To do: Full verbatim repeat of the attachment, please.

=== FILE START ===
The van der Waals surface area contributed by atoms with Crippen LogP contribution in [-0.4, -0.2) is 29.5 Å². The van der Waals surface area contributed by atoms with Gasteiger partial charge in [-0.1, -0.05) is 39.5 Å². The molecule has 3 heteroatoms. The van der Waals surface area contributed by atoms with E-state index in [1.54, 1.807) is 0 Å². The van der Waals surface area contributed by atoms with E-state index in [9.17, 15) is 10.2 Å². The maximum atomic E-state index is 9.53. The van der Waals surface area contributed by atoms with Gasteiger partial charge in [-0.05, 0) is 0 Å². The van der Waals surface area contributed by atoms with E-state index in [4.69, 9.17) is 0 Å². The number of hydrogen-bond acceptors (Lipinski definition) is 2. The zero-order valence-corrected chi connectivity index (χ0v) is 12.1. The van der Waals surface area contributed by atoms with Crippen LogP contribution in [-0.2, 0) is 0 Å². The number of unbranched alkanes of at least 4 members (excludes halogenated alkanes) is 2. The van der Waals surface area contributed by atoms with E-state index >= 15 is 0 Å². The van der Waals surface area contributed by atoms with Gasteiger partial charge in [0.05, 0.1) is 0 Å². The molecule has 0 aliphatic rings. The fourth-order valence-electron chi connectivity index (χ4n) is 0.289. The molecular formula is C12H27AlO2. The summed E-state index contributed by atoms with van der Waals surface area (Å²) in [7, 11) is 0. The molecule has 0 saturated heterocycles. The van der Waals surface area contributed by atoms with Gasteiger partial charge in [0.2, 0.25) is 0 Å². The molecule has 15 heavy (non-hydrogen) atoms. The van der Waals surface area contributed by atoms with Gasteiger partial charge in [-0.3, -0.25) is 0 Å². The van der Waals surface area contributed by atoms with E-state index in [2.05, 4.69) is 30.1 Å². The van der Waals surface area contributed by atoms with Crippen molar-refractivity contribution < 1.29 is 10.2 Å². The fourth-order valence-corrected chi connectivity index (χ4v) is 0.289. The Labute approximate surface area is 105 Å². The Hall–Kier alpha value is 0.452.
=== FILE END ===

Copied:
The van der Waals surface area contributed by atoms with Crippen LogP contribution in [-0.4, -0.2) is 29.5 Å². The van der Waals surface area contributed by atoms with Gasteiger partial charge in [-0.1, -0.05) is 39.5 Å². The molecule has 3 heteroatoms. The van der Waals surface area contributed by atoms with E-state index in [1.54, 1.807) is 0 Å². The van der Waals surface area contributed by atoms with E-state index in [9.17, 15) is 10.2 Å². The maximum atomic E-state index is 9.53. The van der Waals surface area contributed by atoms with Gasteiger partial charge in [-0.05, 0) is 0 Å². The van der Waals surface area contributed by atoms with E-state index in [4.69, 9.17) is 0 Å². The number of hydrogen-bond acceptors (Lipinski definition) is 2. The zero-order valence-corrected chi connectivity index (χ0v) is 12.1. The van der Waals surface area contributed by atoms with Crippen LogP contribution in [-0.2, 0) is 0 Å². The number of unbranched alkanes of at least 4 members (excludes halogenated alkanes) is 2. The van der Waals surface area contributed by atoms with E-state index >= 15 is 0 Å². The van der Waals surface area contributed by atoms with Gasteiger partial charge in [0.05, 0.1) is 0 Å². The molecule has 0 aliphatic rings. The fourth-order valence-electron chi connectivity index (χ4n) is 0.289. The molecular formula is C12H27AlO2. The summed E-state index contributed by atoms with van der Waals surface area (Å²) in [7, 11) is 0. The molecule has 0 saturated heterocycles. The van der Waals surface area contributed by atoms with Gasteiger partial charge in [0.2, 0.25) is 0 Å². The molecule has 15 heavy (non-hydrogen) atoms. The van der Waals surface area contributed by atoms with Gasteiger partial charge in [-0.3, -0.25) is 0 Å². The van der Waals surface area contributed by atoms with E-state index in [2.05, 4.69) is 30.1 Å². The van der Waals surface area contributed by atoms with Crippen molar-refractivity contribution < 1.29 is 10.2 Å². The fourth-order valence-corrected chi connectivity index (χ4v) is 0.289. The Labute approximate surface area is 105 Å². The Hall–Kier alpha value is 0.452.